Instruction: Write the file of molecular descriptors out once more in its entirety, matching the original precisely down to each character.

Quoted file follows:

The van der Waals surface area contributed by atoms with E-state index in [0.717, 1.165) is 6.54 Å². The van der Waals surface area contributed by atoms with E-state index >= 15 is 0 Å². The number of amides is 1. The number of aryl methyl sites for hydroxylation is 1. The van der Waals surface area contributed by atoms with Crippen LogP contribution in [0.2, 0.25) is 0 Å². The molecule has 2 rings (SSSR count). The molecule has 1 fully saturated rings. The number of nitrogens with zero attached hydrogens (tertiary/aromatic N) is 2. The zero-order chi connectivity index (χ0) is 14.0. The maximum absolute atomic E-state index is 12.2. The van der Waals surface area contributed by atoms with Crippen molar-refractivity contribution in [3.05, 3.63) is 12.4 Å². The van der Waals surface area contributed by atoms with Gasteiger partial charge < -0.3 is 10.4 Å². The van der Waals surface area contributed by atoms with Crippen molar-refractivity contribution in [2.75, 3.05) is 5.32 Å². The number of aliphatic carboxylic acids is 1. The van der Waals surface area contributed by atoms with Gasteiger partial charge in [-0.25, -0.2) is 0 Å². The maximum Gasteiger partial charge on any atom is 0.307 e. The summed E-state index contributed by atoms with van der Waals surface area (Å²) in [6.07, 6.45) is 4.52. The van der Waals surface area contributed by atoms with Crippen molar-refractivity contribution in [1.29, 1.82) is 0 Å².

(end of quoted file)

The van der Waals surface area contributed by atoms with E-state index in [0.717, 1.165) is 6.54 Å². The van der Waals surface area contributed by atoms with E-state index >= 15 is 0 Å². The number of amides is 1. The number of aryl methyl sites for hydroxylation is 1. The van der Waals surface area contributed by atoms with Crippen LogP contribution in [0.2, 0.25) is 0 Å². The molecule has 2 rings (SSSR count). The molecule has 1 fully saturated rings. The number of nitrogens with zero attached hydrogens (tertiary/aromatic N) is 2. The zero-order chi connectivity index (χ0) is 14.0. The maximum absolute atomic E-state index is 12.2. The van der Waals surface area contributed by atoms with Crippen molar-refractivity contribution in [3.05, 3.63) is 12.4 Å². The van der Waals surface area contributed by atoms with Gasteiger partial charge < -0.3 is 10.4 Å². The van der Waals surface area contributed by atoms with Crippen molar-refractivity contribution in [2.75, 3.05) is 5.32 Å². The number of aliphatic carboxylic acids is 1. The van der Waals surface area contributed by atoms with Gasteiger partial charge in [-0.25, -0.2) is 0 Å². The maximum Gasteiger partial charge on any atom is 0.307 e. The summed E-state index contributed by atoms with van der Waals surface area (Å²) in [6.07, 6.45) is 4.52. The van der Waals surface area contributed by atoms with Crippen molar-refractivity contribution in [1.29, 1.82) is 0 Å².